Bobby Cox exited Turner Field Monday night for the last time as the Atlanta Braves‘ manager.

His emotional exit was seared into the memories of baseball fans worldwide, and a tear, no doubt, trickled down the cheeks of many, both male and female alike.

Game 4 of the NLDS was a must win game for the Atlanta Braves. It looked very promising for Bobby’s bunch until a costly error by shortstop Alex Gonzalez allowed the Giants to score two runs in the top of the seventh and take the lead by a score of 3-2.

With one out and the bases loaded, a ground ball was hit sharply to the right-hand side of Gonzalez. He made a great play to reach the ball and backhand it; however, his throw to second pulled Omar Infante off the bag, and all Giants runners were safe. A run scored on the play, tying the game at two runs each.

Had Gonzalez made an accurate throw, the Braves would have recorded their second out. Instead, the Giants accepted the gift of only one out with the bases still loaded.

The next batter struck out. This should have ended the inning. With an extra out, so to speak, Cody Ross came up to the plate with intentions of doing more damage to the Atlanta Braves.

Earlier in the night, Ross broke up a no-hitter by Braves pitcher Derek Lowe when he hit a solo home run. Now, with the bases loaded and an extra out with which to play, the Giants would make the Braves pay once again.

Ross hit a single to left field, and the go-ahead run came across the plate. The Giants attempted to add an insurance run on the same play. However, Braves left fielder Matt Diaz threw a strike to catcher Brian McCann, and with a collision at the plate, Atlanta finally had its third out.


From that point forward, no more runs would be scored by either team. The Braves had hope in the bottom of the night when Giants closer Brian Wilson walked two batters and put runners on first and second. The game ended when Melky Cabrera dribbled a grounder to third and was thrown out at first.

As soon as the game ended, chants of “Bobby, Bobby, Bobby” could be heard throughout the stadium. With tears in his eyes, longtime Atlanta Braves manager Bobby Cox returned to the field to acknowledge fans and players, including most of the San Francisco Giants, who had remained on the field to pay tribute to Bobby before enjoying a cold champagne shower.

It will not be the same without Bobby Cox. We will miss him. He is one of the most beloved men in baseball and will always be. Still, I believe it is time for Bobby to go. It is time for a new man to take control of the Atlanta Braves and get them back to postseason success.

I dare say that Bobby Cox has not been making his best decisions for some time now. In the late 1990s, Bobby would not have let a pitcher talk him into staying in the game, even if that pitcher were named Smoltz, Glavine or Maddux. Just a few short years ago, Bobby would not have played Brooks Conrad at third base after losing Chipper Jones and Martin Prado.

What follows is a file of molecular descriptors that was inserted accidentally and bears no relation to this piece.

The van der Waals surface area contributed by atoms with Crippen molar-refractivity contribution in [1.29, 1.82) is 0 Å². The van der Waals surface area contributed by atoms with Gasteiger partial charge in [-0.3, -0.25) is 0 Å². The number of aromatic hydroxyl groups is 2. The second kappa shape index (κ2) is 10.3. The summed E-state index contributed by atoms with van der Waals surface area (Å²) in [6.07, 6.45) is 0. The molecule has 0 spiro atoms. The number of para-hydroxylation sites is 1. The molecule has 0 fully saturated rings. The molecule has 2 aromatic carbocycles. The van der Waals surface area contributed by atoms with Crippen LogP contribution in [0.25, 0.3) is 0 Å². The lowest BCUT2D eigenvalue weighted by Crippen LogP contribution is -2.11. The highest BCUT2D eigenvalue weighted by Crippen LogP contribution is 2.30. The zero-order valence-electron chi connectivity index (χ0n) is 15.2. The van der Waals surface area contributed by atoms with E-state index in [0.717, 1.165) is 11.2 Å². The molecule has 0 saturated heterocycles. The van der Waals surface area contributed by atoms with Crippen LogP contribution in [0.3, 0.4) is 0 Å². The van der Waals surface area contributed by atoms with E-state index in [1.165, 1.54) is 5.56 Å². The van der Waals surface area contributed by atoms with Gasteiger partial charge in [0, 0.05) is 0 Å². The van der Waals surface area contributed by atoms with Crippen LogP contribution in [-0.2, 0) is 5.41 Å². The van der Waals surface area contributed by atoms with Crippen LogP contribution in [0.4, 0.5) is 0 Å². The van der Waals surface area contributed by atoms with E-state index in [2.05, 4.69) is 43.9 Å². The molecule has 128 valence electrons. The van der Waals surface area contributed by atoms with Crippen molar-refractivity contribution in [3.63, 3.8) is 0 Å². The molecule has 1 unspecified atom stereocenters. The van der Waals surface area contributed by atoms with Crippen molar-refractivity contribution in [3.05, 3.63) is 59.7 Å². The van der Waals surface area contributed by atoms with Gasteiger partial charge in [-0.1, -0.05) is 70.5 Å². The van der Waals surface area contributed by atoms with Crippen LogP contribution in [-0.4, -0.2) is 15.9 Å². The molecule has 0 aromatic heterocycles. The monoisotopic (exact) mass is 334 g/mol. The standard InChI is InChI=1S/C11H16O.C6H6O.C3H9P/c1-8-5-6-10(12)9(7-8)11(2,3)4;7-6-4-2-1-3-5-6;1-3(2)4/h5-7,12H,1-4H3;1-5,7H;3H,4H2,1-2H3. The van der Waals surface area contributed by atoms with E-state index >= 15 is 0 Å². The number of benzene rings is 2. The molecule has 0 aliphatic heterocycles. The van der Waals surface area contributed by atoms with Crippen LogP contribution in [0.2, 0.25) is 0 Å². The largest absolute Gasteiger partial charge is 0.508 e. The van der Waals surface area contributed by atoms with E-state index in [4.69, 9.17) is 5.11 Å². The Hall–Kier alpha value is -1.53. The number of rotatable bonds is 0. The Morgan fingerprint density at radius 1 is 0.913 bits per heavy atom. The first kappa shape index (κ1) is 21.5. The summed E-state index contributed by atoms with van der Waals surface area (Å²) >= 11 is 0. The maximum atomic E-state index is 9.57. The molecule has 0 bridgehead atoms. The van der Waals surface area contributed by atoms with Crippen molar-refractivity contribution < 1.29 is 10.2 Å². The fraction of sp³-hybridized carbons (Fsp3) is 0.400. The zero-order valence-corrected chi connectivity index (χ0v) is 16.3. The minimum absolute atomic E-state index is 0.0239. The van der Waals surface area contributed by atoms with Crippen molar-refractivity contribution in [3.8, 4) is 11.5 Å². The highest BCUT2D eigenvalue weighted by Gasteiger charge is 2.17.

For the past few years, Bobby has made a lot of decisions based upon emotion and feeling instead of doing what was best at the time. He loves those players, and he has always been a players’ manager. However, when it came time to win a baseball game, Bobby was never afraid to hurt a player’s feelings. He would take a player or a pitcher out at the drop of a hat.

Over the past few years, he accepted a lot more from the players, and because of his relationships with them, he would, at times, put decisions off that ended up hurting the team. 


Little by little, as the years rolled by, those who know baseball best could tell that Bobby’s decision-making process was changing. Did it hurt the Braves recently? Yes, it did, but more realistically, it was the lack of offense and the errors that ended the Braves’ hopes of making it to the World Series.

Derek Lowe should have been pulled much sooner, but he deserved to be out there, and Bobby made the decision to leave him out there. It was not a good decision, but it was fair and deserving. Just a few years ago, Bobby would have pulled Lowe after the sixth inning. Had he pulled him after the sixth last night, the Braves would have had a much better chance to hold the lead.

Please don’t misunderstand me, reader. Derek was dealing, but he was pitching on three days’ rest, and by the end of the sixth inning you could tell that Derek was laboring. A fresh reliever to start the seventh would have most likely shut the Giants down. We can only speculate, and we’ll never know for sure.

Bobby Cox will go down as one of the greatest managers in Major League Baseball history. No other manager will ever win 14 consecutive division titles. Bobby has had tons of success, including a World Series title in 1995. He managed every game to win, and he gave all he had at all times.

Just as many fans feel today, I am sad and I hate to see him go. Players loved to play for him, and fans loved to cheer for him.

Bobby Cox will always be, in the hearts of many, the manager of the Atlanta Braves.

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